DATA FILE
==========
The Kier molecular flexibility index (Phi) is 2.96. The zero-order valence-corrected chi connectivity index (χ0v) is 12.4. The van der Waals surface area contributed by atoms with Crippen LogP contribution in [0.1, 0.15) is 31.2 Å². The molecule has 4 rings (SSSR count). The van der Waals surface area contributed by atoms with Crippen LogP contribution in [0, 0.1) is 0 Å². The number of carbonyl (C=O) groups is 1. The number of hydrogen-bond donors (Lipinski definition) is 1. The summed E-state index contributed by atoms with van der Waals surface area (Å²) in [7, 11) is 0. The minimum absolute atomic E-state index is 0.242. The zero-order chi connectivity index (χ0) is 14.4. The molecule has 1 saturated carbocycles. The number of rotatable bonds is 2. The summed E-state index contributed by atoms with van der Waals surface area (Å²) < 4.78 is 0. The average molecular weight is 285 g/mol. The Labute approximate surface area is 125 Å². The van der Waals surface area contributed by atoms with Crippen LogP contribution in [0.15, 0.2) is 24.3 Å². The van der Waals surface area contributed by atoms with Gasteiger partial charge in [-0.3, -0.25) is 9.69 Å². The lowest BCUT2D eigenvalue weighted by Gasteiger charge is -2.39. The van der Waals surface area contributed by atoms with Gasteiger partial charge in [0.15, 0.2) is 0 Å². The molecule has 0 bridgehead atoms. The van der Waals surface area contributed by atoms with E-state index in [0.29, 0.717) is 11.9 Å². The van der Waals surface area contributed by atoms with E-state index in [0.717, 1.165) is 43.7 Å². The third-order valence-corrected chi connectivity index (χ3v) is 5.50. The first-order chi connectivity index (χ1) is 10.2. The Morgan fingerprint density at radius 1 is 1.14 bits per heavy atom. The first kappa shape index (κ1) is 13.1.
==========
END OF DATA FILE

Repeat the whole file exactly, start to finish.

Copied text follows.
The Kier molecular flexibility index (Phi) is 2.96. The zero-order valence-corrected chi connectivity index (χ0v) is 12.4. The van der Waals surface area contributed by atoms with Crippen LogP contribution in [0.1, 0.15) is 31.2 Å². The molecule has 4 rings (SSSR count). The van der Waals surface area contributed by atoms with Crippen LogP contribution in [0, 0.1) is 0 Å². The number of carbonyl (C=O) groups is 1. The number of hydrogen-bond donors (Lipinski definition) is 1. The summed E-state index contributed by atoms with van der Waals surface area (Å²) in [7, 11) is 0. The minimum absolute atomic E-state index is 0.242. The zero-order chi connectivity index (χ0) is 14.4. The molecule has 1 saturated carbocycles. The number of rotatable bonds is 2. The summed E-state index contributed by atoms with van der Waals surface area (Å²) < 4.78 is 0. The average molecular weight is 285 g/mol. The Labute approximate surface area is 125 Å². The van der Waals surface area contributed by atoms with Crippen LogP contribution in [0.15, 0.2) is 24.3 Å². The van der Waals surface area contributed by atoms with Gasteiger partial charge in [-0.3, -0.25) is 9.69 Å². The lowest BCUT2D eigenvalue weighted by Gasteiger charge is -2.39. The van der Waals surface area contributed by atoms with Gasteiger partial charge in [0.15, 0.2) is 0 Å². The molecule has 0 bridgehead atoms. The van der Waals surface area contributed by atoms with E-state index in [0.29, 0.717) is 11.9 Å². The van der Waals surface area contributed by atoms with E-state index in [0.717, 1.165) is 43.7 Å². The third-order valence-corrected chi connectivity index (χ3v) is 5.50. The first-order chi connectivity index (χ1) is 10.2. The Morgan fingerprint density at radius 1 is 1.14 bits per heavy atom. The first kappa shape index (κ1) is 13.1.